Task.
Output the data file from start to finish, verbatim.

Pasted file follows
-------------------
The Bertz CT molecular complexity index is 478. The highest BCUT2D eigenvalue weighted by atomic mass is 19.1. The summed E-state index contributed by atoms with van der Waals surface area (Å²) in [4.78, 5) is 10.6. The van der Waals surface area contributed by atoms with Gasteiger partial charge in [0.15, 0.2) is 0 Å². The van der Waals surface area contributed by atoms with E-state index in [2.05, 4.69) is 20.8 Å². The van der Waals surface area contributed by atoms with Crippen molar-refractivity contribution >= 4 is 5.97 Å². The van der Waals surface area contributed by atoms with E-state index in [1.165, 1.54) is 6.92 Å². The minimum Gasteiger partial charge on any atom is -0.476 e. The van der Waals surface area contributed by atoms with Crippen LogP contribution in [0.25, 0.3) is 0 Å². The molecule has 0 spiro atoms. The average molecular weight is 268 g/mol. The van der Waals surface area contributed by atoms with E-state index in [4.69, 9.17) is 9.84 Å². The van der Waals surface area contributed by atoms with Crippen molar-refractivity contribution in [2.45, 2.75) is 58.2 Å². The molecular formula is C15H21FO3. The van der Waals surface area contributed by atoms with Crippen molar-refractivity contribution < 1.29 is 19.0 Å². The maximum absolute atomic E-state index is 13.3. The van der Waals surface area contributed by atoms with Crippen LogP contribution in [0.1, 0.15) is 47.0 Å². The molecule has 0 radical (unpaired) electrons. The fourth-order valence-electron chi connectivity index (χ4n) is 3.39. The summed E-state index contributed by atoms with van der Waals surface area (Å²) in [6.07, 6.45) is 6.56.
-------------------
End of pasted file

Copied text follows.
The Bertz CT molecular complexity index is 478. The highest BCUT2D eigenvalue weighted by atomic mass is 19.1. The summed E-state index contributed by atoms with van der Waals surface area (Å²) in [4.78, 5) is 10.6. The van der Waals surface area contributed by atoms with Gasteiger partial charge in [0.15, 0.2) is 0 Å². The van der Waals surface area contributed by atoms with E-state index in [2.05, 4.69) is 20.8 Å². The van der Waals surface area contributed by atoms with Crippen molar-refractivity contribution >= 4 is 5.97 Å². The van der Waals surface area contributed by atoms with E-state index in [1.165, 1.54) is 6.92 Å². The minimum Gasteiger partial charge on any atom is -0.476 e. The van der Waals surface area contributed by atoms with Crippen LogP contribution in [0.25, 0.3) is 0 Å². The molecule has 0 spiro atoms. The average molecular weight is 268 g/mol. The van der Waals surface area contributed by atoms with E-state index in [4.69, 9.17) is 9.84 Å². The van der Waals surface area contributed by atoms with Crippen molar-refractivity contribution in [2.45, 2.75) is 58.2 Å². The molecular formula is C15H21FO3. The van der Waals surface area contributed by atoms with Crippen molar-refractivity contribution < 1.29 is 19.0 Å². The maximum absolute atomic E-state index is 13.3. The van der Waals surface area contributed by atoms with Crippen LogP contribution in [0.1, 0.15) is 47.0 Å². The molecule has 0 radical (unpaired) electrons. The fourth-order valence-electron chi connectivity index (χ4n) is 3.39. The summed E-state index contributed by atoms with van der Waals surface area (Å²) in [6.07, 6.45) is 6.56.